Interviewed by John Haggerty
Read Michael Howard’s nonfiction piece, The Death of a Cyclist
John: This was certainly a harrowing piece to read. And one of the things I admire about it is how well your writing style matches the content. The combination of short, sharp sentences and longer paragraphs does a really good job of creating a propulsive, obsessive atmosphere in the piece. Did you plan this, or was it just a natural consequence of putting your memories of this period on the page?
Well I’m flattered that you found it harrowing; that means it has a stronger effect than I imagined it would. The writing style you mention was planned, but only in the sense that I wanted to experiment with it. I remember flipping through a copy of Ulysses in a book store and being struck by Joyce’s very abrupt, jagged prose style—which is just one technique he uses in the book, which I haven’t even read—and that’s what I was imitating when I wrote this piece. It has the obvious effect of injecting the story with a sort of frantic energy that, in hindsight, does dovetail nicely with the subject matter. But I have to confess that was an accident.
Early in the piece, you liken your cycling to an addiction, and it certainly has a lot of the hallmarks of that. Is that how you viewed it at the time, or did this realization come after you quit?
It was at best an unhealthy obsession, and it got to the point where I was rather suspicious of anyone who didn’t spend twenty hours a week exercising. If you ate desserts, went out to bars, stayed up past eleven, slept in past eight, you were a total freak to my mind. I suppose that could be interpreted as a sort of psychological defense mechanism—projecting my own abnormality onto everyone else. I was living a very one-dimensional existence, but it was normal, because all my cycling acquaintances were doing pretty much the same thing, and those were the only people I ever spent time with. That said, it certainly never became dangerous the way many real addictions do.
Hollywood Henderson (an ex-Dallas Cowboy who was a fierce coke fiend during his playing days and is now an addiction counselor) has said something like, “When you quit an addiction, all of that addiction energy is going to find something new to do, and it’s really important that you choose what that is.” Was this your experience? You put an enormous amount of time and effort into cycling. What happened when you quit?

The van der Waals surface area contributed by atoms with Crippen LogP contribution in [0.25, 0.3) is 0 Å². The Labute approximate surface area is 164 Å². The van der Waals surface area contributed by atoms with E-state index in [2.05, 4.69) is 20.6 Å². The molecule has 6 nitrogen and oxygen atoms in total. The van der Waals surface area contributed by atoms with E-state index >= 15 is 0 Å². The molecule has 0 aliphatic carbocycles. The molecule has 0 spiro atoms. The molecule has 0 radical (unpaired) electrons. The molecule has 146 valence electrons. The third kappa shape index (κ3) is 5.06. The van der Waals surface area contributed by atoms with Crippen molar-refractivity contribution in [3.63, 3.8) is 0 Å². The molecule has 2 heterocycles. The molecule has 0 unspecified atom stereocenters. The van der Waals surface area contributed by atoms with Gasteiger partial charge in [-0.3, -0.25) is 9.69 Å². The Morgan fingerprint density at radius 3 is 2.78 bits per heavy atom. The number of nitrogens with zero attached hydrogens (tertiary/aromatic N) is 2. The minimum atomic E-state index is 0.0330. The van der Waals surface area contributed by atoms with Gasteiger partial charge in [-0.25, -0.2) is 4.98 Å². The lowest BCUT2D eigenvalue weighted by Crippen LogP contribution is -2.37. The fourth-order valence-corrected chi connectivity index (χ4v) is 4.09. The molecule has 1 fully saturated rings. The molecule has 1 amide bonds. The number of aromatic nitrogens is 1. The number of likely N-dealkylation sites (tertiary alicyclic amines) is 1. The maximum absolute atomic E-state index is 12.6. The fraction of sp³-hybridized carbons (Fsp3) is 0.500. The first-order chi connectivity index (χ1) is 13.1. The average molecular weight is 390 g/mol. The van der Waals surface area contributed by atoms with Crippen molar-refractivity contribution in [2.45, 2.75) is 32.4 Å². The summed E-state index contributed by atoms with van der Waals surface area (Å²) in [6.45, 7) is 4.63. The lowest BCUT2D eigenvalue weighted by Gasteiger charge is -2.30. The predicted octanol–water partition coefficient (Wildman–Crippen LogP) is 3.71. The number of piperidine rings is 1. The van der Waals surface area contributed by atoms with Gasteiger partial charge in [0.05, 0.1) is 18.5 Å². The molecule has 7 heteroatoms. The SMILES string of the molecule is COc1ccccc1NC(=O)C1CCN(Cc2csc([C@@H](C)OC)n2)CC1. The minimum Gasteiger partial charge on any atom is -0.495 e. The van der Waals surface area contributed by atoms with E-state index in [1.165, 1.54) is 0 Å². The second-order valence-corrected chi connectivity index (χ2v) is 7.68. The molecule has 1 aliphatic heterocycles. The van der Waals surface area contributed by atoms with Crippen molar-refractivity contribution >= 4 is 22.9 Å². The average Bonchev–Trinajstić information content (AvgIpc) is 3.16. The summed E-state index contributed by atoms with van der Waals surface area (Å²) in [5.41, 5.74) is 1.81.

That was one thing about the prospect of quitting bike racing that really worried me. For a period of five years, cycling was all I cared about. Nothing else mattered. And yet I knew it was a dead end. You learn pretty quickly whether you have any talent as a bike racer; I had none. So it was a matter of putting aside that reality for as long as possible, because I had no idea what I would do with myself once it was over. Unlike most people, I never approached the sport from a recreational standpoint; it was always all or nothing.
When I quit cycling I started writing; that’s where I redirected most of my energy. I also went back to school and got a bachelor’s in English. The transition away from bike racing wasn’t nearly as dramatic as I thought it would be.
Was it difficult to relive these experiences? Was it helpful? Why did you decide to revisit this episode in your life?
It wasn’t the least bit difficult, because I was sufficiently removed from the events, and the life, I was describing. I had “moved on.” In view of that, writing this piece wasn’t cathartic; there was nothing to discharge. I came at it from a purely aesthetic point of view—using my brain, not my feelings—and that’s probably why it came out as well as it did.
As for why I chose to revisit this particular episode, it’s one of the few remotely interesting things that have happened in my life, which is very nondescript.
Judging from your bio, it seems that this piece (a personal memoir) might be something of a departure for you. Tell us more about your other work.
It is a departure, and it evolved from a “creative nonfiction” writing exercise I was made to do in college. If it weren’t for that assignment I never would have written it, as I have a sort of phobia about writing about myself. I write fiction as a hobby and have had a few short stories published, which is nice. I suppose, like most literary pretenders, there is a vague ambition to one day publish a novel, but for now I’m putting my energy into journalism, since I can actually make a little money that way.
Do you enjoy the process of writing? What do you find rewarding about it? What do you find frustrating?
I do not particularly enjoy it, no. I find it very stressful, which I think stems from my utter lack of confidence in my writing ability. Incidentally, this piece is one of the few that I haven’t come to despise; for whatever reason it holds up. The reward, for me, comes in the form of an acceptance letter (or a check). Otherwise, and this is most of the time, I feel that it was all in vain—a terrible thing to admit.
Read any good books lately? Who are your favorite authors?
I just finished The Satanic Verses by Salman Rushdie, who I’m now convinced is one of the best stylists ever. Also recently finished Rogue State by William Blum, who should be read by anyone wishing to understand the reality of the United States’ role in the world.
If I had to name a favorite author I would probably say Anthony Burgess. Other favorites include Hubert Selby Jr., Gore Vidal, Tennessee Williams, Cormac McCarthy and George Orwell. Shakespeare was pretty good too.